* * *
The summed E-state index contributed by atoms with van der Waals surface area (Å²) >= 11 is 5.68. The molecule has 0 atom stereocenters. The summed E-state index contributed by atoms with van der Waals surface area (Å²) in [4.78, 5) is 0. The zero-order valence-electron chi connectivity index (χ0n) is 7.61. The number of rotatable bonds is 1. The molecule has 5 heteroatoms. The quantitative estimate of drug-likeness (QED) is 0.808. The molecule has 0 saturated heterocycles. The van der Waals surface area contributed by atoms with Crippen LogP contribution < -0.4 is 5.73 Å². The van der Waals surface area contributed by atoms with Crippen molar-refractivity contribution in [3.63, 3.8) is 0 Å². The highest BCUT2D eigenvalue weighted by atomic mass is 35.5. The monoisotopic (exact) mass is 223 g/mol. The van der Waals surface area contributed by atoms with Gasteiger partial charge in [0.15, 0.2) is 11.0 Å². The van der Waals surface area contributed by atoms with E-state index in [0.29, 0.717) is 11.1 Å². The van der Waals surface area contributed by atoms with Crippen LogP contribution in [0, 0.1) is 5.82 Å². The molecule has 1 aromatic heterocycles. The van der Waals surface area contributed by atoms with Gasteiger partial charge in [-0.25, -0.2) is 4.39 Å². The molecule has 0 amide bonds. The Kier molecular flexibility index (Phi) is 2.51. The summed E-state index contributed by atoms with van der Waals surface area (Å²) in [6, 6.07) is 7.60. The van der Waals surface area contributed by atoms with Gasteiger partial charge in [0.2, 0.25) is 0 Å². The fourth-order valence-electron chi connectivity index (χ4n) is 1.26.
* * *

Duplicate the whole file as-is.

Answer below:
The summed E-state index contributed by atoms with van der Waals surface area (Å²) >= 11 is 5.68. The molecule has 0 atom stereocenters. The summed E-state index contributed by atoms with van der Waals surface area (Å²) in [4.78, 5) is 0. The zero-order valence-electron chi connectivity index (χ0n) is 7.61. The number of rotatable bonds is 1. The molecule has 5 heteroatoms. The quantitative estimate of drug-likeness (QED) is 0.808. The molecule has 0 saturated heterocycles. The van der Waals surface area contributed by atoms with Crippen LogP contribution < -0.4 is 5.73 Å². The van der Waals surface area contributed by atoms with Crippen molar-refractivity contribution in [3.63, 3.8) is 0 Å². The highest BCUT2D eigenvalue weighted by atomic mass is 35.5. The monoisotopic (exact) mass is 223 g/mol. The van der Waals surface area contributed by atoms with Gasteiger partial charge in [0.15, 0.2) is 11.0 Å². The van der Waals surface area contributed by atoms with E-state index in [0.29, 0.717) is 11.1 Å². The van der Waals surface area contributed by atoms with Crippen LogP contribution in [0, 0.1) is 5.82 Å². The molecule has 1 aromatic heterocycles. The van der Waals surface area contributed by atoms with Gasteiger partial charge in [-0.25, -0.2) is 4.39 Å². The molecule has 0 amide bonds. The Kier molecular flexibility index (Phi) is 2.51. The summed E-state index contributed by atoms with van der Waals surface area (Å²) in [6, 6.07) is 7.60. The van der Waals surface area contributed by atoms with Gasteiger partial charge in [0.2, 0.25) is 0 Å². The fourth-order valence-electron chi connectivity index (χ4n) is 1.26.